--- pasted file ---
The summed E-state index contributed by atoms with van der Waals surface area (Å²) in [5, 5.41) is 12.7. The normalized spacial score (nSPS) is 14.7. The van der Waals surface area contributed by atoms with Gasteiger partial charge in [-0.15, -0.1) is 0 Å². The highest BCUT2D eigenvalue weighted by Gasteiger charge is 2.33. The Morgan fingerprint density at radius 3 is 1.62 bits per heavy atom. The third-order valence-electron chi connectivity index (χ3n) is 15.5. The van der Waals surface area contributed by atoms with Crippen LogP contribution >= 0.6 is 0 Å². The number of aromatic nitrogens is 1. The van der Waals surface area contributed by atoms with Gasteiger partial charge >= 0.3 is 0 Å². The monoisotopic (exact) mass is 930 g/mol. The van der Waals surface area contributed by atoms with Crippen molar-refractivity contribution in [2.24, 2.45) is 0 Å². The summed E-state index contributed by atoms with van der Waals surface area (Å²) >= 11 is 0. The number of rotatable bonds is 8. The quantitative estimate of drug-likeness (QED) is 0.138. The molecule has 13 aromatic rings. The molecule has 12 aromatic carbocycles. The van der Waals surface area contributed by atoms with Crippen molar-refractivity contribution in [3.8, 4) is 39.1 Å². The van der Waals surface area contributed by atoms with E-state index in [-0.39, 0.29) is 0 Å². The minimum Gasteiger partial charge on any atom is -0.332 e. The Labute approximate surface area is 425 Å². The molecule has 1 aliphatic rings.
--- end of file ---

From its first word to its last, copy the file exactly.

The summed E-state index contributed by atoms with van der Waals surface area (Å²) in [5, 5.41) is 12.7. The normalized spacial score (nSPS) is 14.7. The van der Waals surface area contributed by atoms with Gasteiger partial charge in [-0.15, -0.1) is 0 Å². The highest BCUT2D eigenvalue weighted by Gasteiger charge is 2.33. The Morgan fingerprint density at radius 3 is 1.62 bits per heavy atom. The third-order valence-electron chi connectivity index (χ3n) is 15.5. The van der Waals surface area contributed by atoms with Crippen LogP contribution >= 0.6 is 0 Å². The number of aromatic nitrogens is 1. The van der Waals surface area contributed by atoms with Gasteiger partial charge >= 0.3 is 0 Å². The monoisotopic (exact) mass is 930 g/mol. The van der Waals surface area contributed by atoms with Crippen molar-refractivity contribution in [2.24, 2.45) is 0 Å². The summed E-state index contributed by atoms with van der Waals surface area (Å²) >= 11 is 0. The number of rotatable bonds is 8. The quantitative estimate of drug-likeness (QED) is 0.138. The molecule has 13 aromatic rings. The molecule has 12 aromatic carbocycles. The van der Waals surface area contributed by atoms with Crippen molar-refractivity contribution in [3.8, 4) is 39.1 Å². The van der Waals surface area contributed by atoms with E-state index in [-0.39, 0.29) is 0 Å². The minimum Gasteiger partial charge on any atom is -0.332 e. The Labute approximate surface area is 425 Å². The molecule has 1 aliphatic rings.